Acupuncture is widely accepted in the veterinary field and more and more veterinarians are performing acupuncture for their patients.
Acupuncture is used as a diagnostic and therapeutic tool. It has been greatly successful and used to treat a multiple of illnesses including, but not limited to, musculoskeletal issues, pain (colic, joints and headaches), neurological problems, reproduction, anxiety and allergies.
A key benefit in acupuncture over western medicine is that acupuncture helps the body resolve the primary problem where western medicine, in many cases, treats the symptoms.
For example, acupuncture can help the body increase the immune system to combat allergies, while in western medicine we are prone to treat an allergy reaction with a steroid. In acupuncture, we are treating the primary problem, while in western medicine, with the use of steroids, we treat the symptoms.
Acupuncture departments are present at various veterinary schools and hospitals such as the University of Florida, College of Veterinary Medicine, as well as human hospitals, such as Thomas Jefferson University Hospital and The University of Pennsylvania.
In 1997, the U.S. National Institute of Health (NIH) formally recognized acupuncture as an acceptable means of treating patients while documenting the procedure's safety and efficacy for addressing a range of health issues.
Acupuncture — Helpful Information for Your Horse
Acupuncture is defined as:
...the Chinese practice of insertion of needles into specific exterior body locations to relieve pain, to induce surgical anesthesia, and for therapeutic purposes. - Dorlands Illustrated Medical Dictionary, 27th Edition
Acupuncture, as other holistic treatment modalities, is receiving greater acceptance in the veterinarian world. It has become an integral part of veterinary medicine, to the point where some veterinarian schools have added it to their curriculum and services.
There is written evidence that human acupuncture has been in existence since 621 B.C., and animal acupuncture since 475 B.C.
If it did not work, it would no longer be around.
How it works:
Numerous studies have demonstrated the fact that acupuncture has multiple physiological effects. Acupuncture is based on the nervous system and its relationship with the vascular/endocrine system and may be defined as the stimulation of a specific point on the body, resulting in a therapeutic homeostatic effect.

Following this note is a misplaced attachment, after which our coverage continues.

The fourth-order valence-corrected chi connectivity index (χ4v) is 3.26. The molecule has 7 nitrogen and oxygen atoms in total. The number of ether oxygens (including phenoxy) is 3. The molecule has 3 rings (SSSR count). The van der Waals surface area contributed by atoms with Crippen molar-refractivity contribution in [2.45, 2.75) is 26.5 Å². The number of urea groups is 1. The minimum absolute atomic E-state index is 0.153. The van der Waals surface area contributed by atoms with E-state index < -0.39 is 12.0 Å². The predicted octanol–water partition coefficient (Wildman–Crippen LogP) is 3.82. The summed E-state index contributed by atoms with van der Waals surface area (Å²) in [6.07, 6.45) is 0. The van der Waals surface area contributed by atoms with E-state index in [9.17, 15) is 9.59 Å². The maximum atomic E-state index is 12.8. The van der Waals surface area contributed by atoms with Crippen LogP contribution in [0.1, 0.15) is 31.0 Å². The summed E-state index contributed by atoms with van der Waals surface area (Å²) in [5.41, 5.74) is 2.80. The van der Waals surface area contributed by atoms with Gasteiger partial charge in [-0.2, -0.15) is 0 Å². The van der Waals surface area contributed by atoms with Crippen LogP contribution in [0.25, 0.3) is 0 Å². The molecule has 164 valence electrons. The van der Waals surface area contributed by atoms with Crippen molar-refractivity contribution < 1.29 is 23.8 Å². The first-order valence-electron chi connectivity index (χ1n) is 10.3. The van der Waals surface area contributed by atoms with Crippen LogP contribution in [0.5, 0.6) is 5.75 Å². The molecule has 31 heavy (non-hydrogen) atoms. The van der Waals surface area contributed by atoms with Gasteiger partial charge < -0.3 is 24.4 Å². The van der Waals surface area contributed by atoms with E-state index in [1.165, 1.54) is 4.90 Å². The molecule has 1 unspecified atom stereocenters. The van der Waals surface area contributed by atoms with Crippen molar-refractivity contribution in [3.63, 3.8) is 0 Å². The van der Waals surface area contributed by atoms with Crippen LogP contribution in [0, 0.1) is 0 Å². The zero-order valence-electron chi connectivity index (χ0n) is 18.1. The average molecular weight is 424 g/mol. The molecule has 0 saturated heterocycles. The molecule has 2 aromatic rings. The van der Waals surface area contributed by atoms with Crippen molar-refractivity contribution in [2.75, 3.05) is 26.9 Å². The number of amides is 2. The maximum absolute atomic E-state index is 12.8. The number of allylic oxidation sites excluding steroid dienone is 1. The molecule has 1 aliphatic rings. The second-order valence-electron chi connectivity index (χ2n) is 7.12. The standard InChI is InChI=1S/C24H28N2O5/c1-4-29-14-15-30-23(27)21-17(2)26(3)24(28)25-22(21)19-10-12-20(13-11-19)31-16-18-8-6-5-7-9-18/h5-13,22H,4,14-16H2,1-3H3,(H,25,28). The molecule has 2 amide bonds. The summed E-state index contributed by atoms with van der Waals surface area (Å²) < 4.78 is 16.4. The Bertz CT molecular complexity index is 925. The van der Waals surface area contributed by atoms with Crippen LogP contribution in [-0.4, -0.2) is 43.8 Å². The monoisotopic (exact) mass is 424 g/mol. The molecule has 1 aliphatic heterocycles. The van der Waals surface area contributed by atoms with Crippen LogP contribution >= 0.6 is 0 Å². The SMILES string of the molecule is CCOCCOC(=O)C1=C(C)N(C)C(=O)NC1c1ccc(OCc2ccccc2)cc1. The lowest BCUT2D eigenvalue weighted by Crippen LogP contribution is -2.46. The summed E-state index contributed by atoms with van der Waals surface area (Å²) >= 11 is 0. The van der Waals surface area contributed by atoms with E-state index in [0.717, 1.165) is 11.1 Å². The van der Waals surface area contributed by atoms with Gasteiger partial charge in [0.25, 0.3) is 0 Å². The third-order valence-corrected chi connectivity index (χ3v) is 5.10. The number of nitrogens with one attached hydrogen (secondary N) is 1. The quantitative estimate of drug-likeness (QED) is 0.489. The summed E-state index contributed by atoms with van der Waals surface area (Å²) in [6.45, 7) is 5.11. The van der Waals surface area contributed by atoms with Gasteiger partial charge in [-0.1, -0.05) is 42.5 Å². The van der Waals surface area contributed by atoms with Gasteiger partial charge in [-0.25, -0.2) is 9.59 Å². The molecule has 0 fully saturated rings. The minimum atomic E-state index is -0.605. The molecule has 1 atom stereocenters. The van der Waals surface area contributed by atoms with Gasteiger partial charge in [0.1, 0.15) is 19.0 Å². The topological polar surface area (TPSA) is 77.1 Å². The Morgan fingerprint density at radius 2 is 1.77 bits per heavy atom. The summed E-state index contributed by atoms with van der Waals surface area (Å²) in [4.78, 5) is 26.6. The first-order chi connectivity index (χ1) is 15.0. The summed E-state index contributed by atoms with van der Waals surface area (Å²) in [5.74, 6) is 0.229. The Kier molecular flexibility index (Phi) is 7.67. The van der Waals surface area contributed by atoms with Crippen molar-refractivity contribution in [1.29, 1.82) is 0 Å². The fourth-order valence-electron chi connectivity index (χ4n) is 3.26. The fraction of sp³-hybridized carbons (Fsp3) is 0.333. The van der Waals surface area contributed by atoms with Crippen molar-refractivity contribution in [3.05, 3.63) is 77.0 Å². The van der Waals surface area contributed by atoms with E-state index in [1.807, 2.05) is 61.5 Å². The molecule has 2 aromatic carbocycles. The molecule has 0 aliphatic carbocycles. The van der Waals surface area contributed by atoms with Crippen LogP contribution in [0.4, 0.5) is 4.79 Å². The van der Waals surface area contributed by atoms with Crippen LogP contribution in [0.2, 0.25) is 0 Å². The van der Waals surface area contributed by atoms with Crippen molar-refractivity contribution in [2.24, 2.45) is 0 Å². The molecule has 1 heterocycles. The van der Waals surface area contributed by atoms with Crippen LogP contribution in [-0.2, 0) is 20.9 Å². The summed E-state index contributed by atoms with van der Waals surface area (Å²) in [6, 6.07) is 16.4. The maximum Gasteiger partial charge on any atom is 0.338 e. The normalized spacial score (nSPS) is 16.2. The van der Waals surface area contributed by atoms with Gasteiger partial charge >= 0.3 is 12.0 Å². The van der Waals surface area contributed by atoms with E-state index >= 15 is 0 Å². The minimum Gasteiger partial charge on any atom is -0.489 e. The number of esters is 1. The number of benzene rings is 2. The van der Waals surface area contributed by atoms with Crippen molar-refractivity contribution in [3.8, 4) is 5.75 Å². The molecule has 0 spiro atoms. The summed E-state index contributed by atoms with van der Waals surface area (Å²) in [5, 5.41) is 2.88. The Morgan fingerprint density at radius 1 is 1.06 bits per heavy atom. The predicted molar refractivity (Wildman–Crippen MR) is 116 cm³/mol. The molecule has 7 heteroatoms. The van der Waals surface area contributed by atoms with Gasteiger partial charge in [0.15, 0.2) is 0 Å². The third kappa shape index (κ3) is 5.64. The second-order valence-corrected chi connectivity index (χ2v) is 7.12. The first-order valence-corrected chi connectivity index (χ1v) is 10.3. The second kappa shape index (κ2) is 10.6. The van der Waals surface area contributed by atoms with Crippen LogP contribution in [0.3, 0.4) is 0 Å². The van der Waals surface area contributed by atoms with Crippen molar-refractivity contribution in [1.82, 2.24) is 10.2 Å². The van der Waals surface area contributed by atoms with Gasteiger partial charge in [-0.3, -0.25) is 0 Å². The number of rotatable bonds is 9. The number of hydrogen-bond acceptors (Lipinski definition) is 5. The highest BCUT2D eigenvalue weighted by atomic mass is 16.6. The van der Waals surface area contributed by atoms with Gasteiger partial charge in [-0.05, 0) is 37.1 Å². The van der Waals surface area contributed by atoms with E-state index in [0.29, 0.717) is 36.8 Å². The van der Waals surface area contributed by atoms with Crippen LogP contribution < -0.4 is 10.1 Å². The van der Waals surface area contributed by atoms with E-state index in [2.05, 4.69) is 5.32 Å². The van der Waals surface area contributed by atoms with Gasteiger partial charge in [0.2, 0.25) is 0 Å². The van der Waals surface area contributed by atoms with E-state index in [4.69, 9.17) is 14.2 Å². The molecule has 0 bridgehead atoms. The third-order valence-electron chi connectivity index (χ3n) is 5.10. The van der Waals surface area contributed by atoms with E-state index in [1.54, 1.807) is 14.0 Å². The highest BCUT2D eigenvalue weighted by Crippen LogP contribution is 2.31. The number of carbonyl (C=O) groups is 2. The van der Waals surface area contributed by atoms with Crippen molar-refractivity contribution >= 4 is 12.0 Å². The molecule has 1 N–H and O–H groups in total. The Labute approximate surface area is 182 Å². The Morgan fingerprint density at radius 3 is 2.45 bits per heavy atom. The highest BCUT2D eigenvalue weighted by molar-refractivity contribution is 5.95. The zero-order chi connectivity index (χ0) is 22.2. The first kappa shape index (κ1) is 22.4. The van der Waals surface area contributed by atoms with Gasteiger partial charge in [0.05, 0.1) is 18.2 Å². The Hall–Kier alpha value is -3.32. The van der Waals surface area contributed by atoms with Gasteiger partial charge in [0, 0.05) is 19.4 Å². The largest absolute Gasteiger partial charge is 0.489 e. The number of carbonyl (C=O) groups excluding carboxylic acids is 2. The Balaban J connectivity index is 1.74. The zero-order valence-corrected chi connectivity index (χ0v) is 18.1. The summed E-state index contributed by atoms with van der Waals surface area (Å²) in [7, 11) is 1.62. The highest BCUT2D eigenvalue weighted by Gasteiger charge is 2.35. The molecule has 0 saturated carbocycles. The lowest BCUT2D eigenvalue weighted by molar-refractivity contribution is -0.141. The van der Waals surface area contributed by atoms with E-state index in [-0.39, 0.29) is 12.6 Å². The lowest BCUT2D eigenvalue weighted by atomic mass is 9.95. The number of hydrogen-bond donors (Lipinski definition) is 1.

The points where the needles are inserted are located in areas where there is a high concentration of nerve endings, mast cells, arterioles, veins, and lymphatic vessels.
The stimulation of these areas causes a cascade of events to take place (release of beta-endorphins, serotonin and other neurotransmitters). This results in a local response that then elicits numerous bio-chemical changes within the nervous system and eventually the whole body.
In acupuncture it is believed that when these pathways are obstructed, interrupted, insufficient or unbalanced, illness occurs. Acupuncture re-establishes these pathways, keeps them open and functional, and allows the body to return to its full, normal functional capacity.
There are multiple acupuncture points. There are 14 meridians (transposition points), which in the horse total 361 acupuncture points, and 173 traditional points, for a total of 534 acupuncture points.
The goal of acupuncture is not only to relieve the patient of symptoms, but to allow the patient’s body to achieve its maximal homeostasis so that the underlying problem, the true basis of the disorder, will be resolved.
There are various acupuncture methods. The most common methods used on the horse are:
This is what most of us visualize when we hear the word “acupuncture."
Electrical impulses are passed through the needles using an electro-acupuncture machine.
The needles are heated using the mugwort herb.
The administration of a solution in the acupuncture site.
Acupuncture is used for multiple medical conditions. Conditions that have been used with success in veterinary medicine are:
- Musculoskeletal and Performance (back soreness, stiffness, or arthritis)
- Neurological (paralysis, laryngeal hemiplagia)
- Gastrointestinal (diarrhea, colic)
- Reproductive (infertility, abortion, cryptorchid)
- Endocrine (agalactiam, which is the failure of milk secretion)
- Respiratory (heaves)
- Immune system (allergies)
- Dermatology (allergies)
- Oncology (primarily in small animal)
For the skeptics out there (I used to be one), you have probably been using acupuncture points without even realizing it. For example, there is a specific point on the horse, GV-26, that, when it is twisted, releases endorphins which cause a relaxation and calming effect in the horse (for the majority of the horses, anyway). By the same token, when this exact point is stimulated by rapidly moving the acupuncture needle in and out, it releases epinephrine, which results in the stimulation of the patient! Can you guess where this point is located? Just between the lower edges of the nostrils. Right where we apply the twitch!